Mahon

The charming harbour town of Mahon is the capital of Menorca, possibly the most laidback island in the Balearics.

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Historic stone buildings sit above a sheltered bay in a town centre that oozes character, making an unusually charming gateway to the rest of the island.

Arriving at Mahon Airport

Menorca Airport (MAH), also known as Mahon Airport, is your gateway to the island of Menorca. The airport is located at the eastern end of the island, about 10 minutes’ drive from the town centre in Mahon and about 45 minutes’ drive from Ciutadella de Menorca. As you fly in, see if you can spot Mallorca out to the west of the island. In the distance, at the far end of the Balearics, you might spot Ibiza and Formentera.

The airport itself is pleasingly compact, with one main terminal and quick access out of the airport to your next destination. Book your car hire in advance and you can pick up a car at the airport to get straight on the road. Hiring a car can be very useful if you’re planning to travel outside the capital of Mahon.

Alternatively, you can catch a reasonably priced taxi into town or take one of the buses that run to Mahon’s central bus terminal. From here you can connect to buses that take you to all the other major destinations on the island.

Flights from London City to Mahon run throughout summer, so seize the moment while the weather is nice and the route is open.

Food and Drink

Local flavours

Elegant simplicity is the key to Menorca’s cuisine; during your stay in Mahon you’ll be well fed with traditional dishes made with locally sourced ingredients. The best snack to have while you’re on the road is fruit straight from the trees of the island. You can pick up oranges, peaches and more in local shops, or sometimes direct from the farmers who grow them. Mahon also claims to be the hometown of mayonnaise, which you can buy (in many varieties) in most markets around the town.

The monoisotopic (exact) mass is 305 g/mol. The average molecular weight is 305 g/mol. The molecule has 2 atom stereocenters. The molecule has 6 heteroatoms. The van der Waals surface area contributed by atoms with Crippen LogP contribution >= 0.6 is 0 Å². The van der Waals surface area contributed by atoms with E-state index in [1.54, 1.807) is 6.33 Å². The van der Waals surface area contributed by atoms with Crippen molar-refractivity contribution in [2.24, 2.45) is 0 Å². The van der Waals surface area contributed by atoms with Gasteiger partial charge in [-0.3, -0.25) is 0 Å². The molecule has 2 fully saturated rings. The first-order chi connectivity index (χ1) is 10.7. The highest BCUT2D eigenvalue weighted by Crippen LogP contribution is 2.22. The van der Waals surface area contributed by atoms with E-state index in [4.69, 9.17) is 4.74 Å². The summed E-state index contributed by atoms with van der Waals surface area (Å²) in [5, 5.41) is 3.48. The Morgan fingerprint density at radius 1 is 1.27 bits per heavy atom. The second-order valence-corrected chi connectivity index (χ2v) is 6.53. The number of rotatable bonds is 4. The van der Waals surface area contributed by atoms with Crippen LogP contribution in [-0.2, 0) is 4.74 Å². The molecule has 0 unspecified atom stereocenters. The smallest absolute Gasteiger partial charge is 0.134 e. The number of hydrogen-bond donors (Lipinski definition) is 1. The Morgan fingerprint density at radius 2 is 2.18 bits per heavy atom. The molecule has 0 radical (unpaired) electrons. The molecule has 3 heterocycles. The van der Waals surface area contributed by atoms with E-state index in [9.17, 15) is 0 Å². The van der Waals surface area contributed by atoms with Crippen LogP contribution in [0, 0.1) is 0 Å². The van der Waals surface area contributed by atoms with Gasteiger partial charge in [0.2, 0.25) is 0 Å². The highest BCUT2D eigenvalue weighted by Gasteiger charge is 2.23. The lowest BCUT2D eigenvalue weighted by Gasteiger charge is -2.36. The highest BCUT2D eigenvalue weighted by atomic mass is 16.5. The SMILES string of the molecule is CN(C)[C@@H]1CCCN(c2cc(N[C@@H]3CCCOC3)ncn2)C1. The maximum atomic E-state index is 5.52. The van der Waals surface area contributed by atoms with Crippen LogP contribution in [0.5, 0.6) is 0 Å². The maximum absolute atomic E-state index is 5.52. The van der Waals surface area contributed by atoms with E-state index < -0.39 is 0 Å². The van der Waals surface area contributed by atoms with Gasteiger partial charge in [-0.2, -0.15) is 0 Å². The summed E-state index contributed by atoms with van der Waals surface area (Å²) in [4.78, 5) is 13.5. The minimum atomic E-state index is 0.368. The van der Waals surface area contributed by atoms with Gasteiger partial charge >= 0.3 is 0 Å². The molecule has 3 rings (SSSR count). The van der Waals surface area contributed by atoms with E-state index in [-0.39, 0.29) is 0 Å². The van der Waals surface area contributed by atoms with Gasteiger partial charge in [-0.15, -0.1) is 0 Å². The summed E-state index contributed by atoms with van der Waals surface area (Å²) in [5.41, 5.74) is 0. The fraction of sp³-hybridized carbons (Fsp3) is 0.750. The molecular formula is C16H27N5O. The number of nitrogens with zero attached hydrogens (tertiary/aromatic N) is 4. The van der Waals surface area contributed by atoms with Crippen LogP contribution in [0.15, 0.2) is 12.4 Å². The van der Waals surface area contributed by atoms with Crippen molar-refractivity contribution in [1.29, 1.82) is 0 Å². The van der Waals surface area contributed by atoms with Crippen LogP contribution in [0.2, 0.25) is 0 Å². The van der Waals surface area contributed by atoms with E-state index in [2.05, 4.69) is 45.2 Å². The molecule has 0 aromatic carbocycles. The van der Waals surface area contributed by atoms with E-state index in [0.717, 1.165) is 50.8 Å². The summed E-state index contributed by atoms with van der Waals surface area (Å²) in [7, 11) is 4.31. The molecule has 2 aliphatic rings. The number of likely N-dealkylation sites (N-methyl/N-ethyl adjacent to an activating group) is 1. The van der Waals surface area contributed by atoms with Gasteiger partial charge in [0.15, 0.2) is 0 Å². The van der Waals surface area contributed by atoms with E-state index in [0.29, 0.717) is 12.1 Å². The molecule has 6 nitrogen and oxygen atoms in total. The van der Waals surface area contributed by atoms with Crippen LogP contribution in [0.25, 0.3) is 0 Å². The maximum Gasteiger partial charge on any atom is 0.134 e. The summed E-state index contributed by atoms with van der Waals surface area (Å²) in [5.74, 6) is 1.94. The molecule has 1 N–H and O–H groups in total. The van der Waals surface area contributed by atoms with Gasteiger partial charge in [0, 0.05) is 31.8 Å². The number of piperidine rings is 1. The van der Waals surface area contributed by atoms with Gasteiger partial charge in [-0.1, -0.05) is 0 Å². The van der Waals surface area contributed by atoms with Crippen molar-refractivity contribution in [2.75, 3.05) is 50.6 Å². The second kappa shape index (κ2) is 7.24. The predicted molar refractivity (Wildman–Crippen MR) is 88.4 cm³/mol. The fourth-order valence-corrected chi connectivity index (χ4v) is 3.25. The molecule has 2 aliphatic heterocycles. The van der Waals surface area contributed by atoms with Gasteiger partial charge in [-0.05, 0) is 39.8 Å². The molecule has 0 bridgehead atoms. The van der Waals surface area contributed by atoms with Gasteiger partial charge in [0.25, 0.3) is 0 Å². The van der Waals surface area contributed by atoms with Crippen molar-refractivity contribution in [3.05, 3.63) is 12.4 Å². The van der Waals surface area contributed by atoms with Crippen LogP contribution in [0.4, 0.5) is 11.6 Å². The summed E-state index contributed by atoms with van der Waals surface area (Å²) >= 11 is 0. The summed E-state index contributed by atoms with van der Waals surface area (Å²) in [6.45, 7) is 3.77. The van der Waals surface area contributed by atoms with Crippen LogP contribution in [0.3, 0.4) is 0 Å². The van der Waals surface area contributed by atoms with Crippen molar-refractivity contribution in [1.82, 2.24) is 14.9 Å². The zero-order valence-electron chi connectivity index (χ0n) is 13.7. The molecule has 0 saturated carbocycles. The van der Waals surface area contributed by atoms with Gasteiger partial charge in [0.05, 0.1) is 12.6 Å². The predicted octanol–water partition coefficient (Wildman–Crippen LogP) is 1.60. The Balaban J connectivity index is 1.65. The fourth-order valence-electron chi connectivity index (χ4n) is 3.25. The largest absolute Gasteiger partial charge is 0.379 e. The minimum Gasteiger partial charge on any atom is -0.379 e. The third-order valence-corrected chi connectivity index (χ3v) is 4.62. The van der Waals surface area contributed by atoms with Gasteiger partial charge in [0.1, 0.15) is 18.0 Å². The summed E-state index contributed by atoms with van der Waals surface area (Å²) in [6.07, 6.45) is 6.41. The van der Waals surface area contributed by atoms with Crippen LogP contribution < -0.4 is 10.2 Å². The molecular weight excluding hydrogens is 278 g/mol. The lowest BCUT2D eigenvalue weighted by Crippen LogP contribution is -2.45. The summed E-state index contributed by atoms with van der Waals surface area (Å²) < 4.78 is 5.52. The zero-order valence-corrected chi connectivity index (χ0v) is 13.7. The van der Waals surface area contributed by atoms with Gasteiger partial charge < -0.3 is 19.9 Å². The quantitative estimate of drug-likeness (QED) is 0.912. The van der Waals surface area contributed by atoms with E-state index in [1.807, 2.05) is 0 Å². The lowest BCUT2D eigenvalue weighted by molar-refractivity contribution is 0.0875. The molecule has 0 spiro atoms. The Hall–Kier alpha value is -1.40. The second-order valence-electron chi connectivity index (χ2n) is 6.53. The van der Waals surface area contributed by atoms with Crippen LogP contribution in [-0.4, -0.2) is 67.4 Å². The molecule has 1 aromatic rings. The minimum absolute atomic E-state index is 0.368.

Dodge the resorts

One key tip for finding the best food and drink in Menorca is eating where the locals congregate. Sometimes this means leaving the resorts behind and heading into a town centre to find the buzzing local taverna. The simplicity extends to menus – while you can order a la carte, it’s often cheaper and just as filling to go for a seafood dish from the set menus. Common ingredients you’ll find include local Mahon cheese, cured pork sausages and fresh lobster.

Big breakfasts

Menorcans tend to go big on breakfast. You’ll often find that breakfasts here are sweet, with options such as local favourite churros and chocolate or an ensaimada, which is a kind of pastry spiral. If you’re after scrambled eggs, try them with sobrassada, spicy sausage.